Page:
IT doesn’t take a property guru to know that in most cases, apartments are cheaper to buy than houses. But some househunters are put off buying a strata property because of the fiddly fees.
Strata levies can vary dramatically from building to building and neighbourhood to neighbourhood but with an educated guess, potential buyers can work out what they should be paying – even in a new building.
One of the first steps when buying into an apartment building is to have a professional do a strata check. However, in the case of an off-the-plan purchase, there are only ever estimated strata fees to check.
Exorbitant fees can be charged in prestige buildings to cover things like concierge services, elaborate security or even five-star communal spaces such as cinemas. But in an average building, something as standard as a lift or swimming pool can add to the fees.
David Ferguson, NSW president of Strata Community Australia, said: “The best thing buyers can actually do is look at nearby buildings that are a similar size and might be about 10 years old. It should give them an idea of what costs they will incur in the near future.”
Mr Ferguson, who also runs Strata Plus, said developers or builders should engage strata agents to work out what the future levies should be. He said if buyers did their homework they would not then be stung by high fees.
“You have to remember that strata laws are put in place to give consumers that power to decide what their strata levies should be. And when they’re put together they’re often done on a best efforts basis,” he said.
“One of the biggest tips for buyers into new buildings is that strata law requires that by the second annual general meeting the owners corporation must get a sinking fund assessment by a qualified professional,” Mr Ferguson said.
He said purchasers tended to worry about costs of pools, gyms and lifts, but they should consider how buildings stack up on their own merits.
“For example an elevator costs about $8000 a year to operate which is a significant cost if there are only five apartments, but the cost becomes more manageable if you divide that between 20, or 50 units,” he said.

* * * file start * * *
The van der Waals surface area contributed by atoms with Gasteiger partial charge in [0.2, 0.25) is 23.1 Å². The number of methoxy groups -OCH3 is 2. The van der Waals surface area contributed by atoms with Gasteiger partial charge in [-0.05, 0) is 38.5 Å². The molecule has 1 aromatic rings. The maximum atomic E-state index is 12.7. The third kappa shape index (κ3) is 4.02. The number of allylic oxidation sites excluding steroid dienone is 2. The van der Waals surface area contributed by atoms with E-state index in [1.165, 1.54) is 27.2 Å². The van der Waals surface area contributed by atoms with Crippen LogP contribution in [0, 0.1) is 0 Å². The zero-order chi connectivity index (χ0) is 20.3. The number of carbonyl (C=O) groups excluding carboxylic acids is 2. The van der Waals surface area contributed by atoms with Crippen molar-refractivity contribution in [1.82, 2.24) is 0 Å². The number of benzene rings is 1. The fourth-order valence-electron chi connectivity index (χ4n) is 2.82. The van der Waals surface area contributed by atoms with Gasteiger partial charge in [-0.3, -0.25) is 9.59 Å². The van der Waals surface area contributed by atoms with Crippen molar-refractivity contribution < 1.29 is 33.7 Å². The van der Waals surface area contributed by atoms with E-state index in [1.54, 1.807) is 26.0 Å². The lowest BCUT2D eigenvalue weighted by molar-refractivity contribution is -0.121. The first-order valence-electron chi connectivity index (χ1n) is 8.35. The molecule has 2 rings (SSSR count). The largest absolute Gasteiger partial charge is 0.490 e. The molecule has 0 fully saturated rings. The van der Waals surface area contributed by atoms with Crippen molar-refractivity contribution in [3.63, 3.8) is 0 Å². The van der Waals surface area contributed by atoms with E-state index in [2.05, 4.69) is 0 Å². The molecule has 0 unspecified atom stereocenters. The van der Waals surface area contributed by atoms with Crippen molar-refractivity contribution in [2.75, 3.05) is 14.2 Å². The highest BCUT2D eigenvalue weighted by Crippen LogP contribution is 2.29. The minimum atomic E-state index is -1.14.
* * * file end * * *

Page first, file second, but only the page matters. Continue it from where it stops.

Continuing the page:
“The biggest factor … is the increase in on-site labour costs; cleaners, gardeners. Insurance hasn’t changed much over that time and neither has strata management costs,” he said.
“You’ve got to think about will you use the facilities? When you do use them, then is it that good value?” he said.
Mr Ferguson advised owners to be an active member in body corporate decisions.
“Even a bad building that has been set up with inefficient water and electricity bills can be changed to a good building with a bit of effort,” he said.
Veronica Morgan, buyers agent with Good Deeds and co-host of Location, Location, Location on the Lifestyle Channel, said buyers should be aware that hunting down so-called “cheap” strata levies was not necessarily best for buyers.
“I think it’s a real mistake to assume that if a building has low levies it’s a great buy. What it could mean is that there has been some bad budgeting,” she said.
“As a buyer you should just judge a building on its own merits. With strata fees it’s not a one-size-fits-all approach.
She added: “I’d suggest that when you add up the costs around maintaining a house it will usually cost a whole lot more,” she said.
“Having another level of management taking care of things can be a great lifestyle so you really do need to put everything into context.”
IS THE STRATA LIFE FOR YOU?
* Have you seen the by-laws?
* Can you keep a pet?
* Can you hang washing outside or will you have to buy a clothes dryer?
* Will it be difficult for you if there are restrictions on visitor parking or where your children can play?
* Are there restrictions on the use of the common property which could affect you?
DOING YOUR HOMEWORK
* Is there a strata manager?
* Is the building insured?
* Are there enough funds to cover long-term maintenance?
* Is there outstanding or planned building work which could mean special levies?
* Have you had a detailed strata search through a specialist?
* Which parts of the unit are in the “lot” and where are the common property boundaries? Pay attention to balcony walls, railings, sliding doors and garage doors.
KNOW THE LINGO
SINKING FUNDS set up by the owners corporation to cover future capital expenses.
MOTION a proposal or suggestion to be discussed at the meeting and voted on.
POLL VOTE can be demanded by any owner on any motion at a general meeting. Counted by unit entitlements rather than one person, one vote.
PROXY an owner may authorise someone else to vote on their behalf at general meetings by completing a prescribed proxy form.
RESOLUTION a decision of the meeting (made after taking a vote).
SPECIAL RESOLUTION where no more than 25 per cent of votes, on unit entitlement, are cast against.
UNIT ENTITLEMENT: each lot has a comparative value that is decided when the strata plan is registered.